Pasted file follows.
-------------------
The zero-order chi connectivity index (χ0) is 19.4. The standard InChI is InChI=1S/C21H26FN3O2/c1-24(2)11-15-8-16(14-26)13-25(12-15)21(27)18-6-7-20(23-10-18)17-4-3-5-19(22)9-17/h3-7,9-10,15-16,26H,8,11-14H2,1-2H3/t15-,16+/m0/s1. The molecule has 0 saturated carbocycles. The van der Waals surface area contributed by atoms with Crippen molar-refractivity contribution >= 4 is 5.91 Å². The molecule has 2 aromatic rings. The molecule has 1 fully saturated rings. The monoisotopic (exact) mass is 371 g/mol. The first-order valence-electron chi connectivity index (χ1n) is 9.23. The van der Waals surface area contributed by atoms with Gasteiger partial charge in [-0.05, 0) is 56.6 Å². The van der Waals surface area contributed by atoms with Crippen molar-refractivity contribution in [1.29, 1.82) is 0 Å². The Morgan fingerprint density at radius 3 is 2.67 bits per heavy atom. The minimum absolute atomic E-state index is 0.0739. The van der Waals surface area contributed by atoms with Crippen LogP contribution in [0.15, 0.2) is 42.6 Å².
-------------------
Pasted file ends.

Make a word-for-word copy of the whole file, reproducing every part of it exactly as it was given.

The zero-order chi connectivity index (χ0) is 19.4. The standard InChI is InChI=1S/C21H26FN3O2/c1-24(2)11-15-8-16(14-26)13-25(12-15)21(27)18-6-7-20(23-10-18)17-4-3-5-19(22)9-17/h3-7,9-10,15-16,26H,8,11-14H2,1-2H3/t15-,16+/m0/s1. The molecule has 0 saturated carbocycles. The van der Waals surface area contributed by atoms with Crippen molar-refractivity contribution >= 4 is 5.91 Å². The molecule has 2 aromatic rings. The molecule has 1 fully saturated rings. The monoisotopic (exact) mass is 371 g/mol. The first-order valence-electron chi connectivity index (χ1n) is 9.23. The van der Waals surface area contributed by atoms with Gasteiger partial charge in [-0.05, 0) is 56.6 Å². The van der Waals surface area contributed by atoms with Crippen molar-refractivity contribution in [1.29, 1.82) is 0 Å². The Morgan fingerprint density at radius 3 is 2.67 bits per heavy atom. The minimum absolute atomic E-state index is 0.0739. The van der Waals surface area contributed by atoms with Crippen LogP contribution in [0.15, 0.2) is 42.6 Å².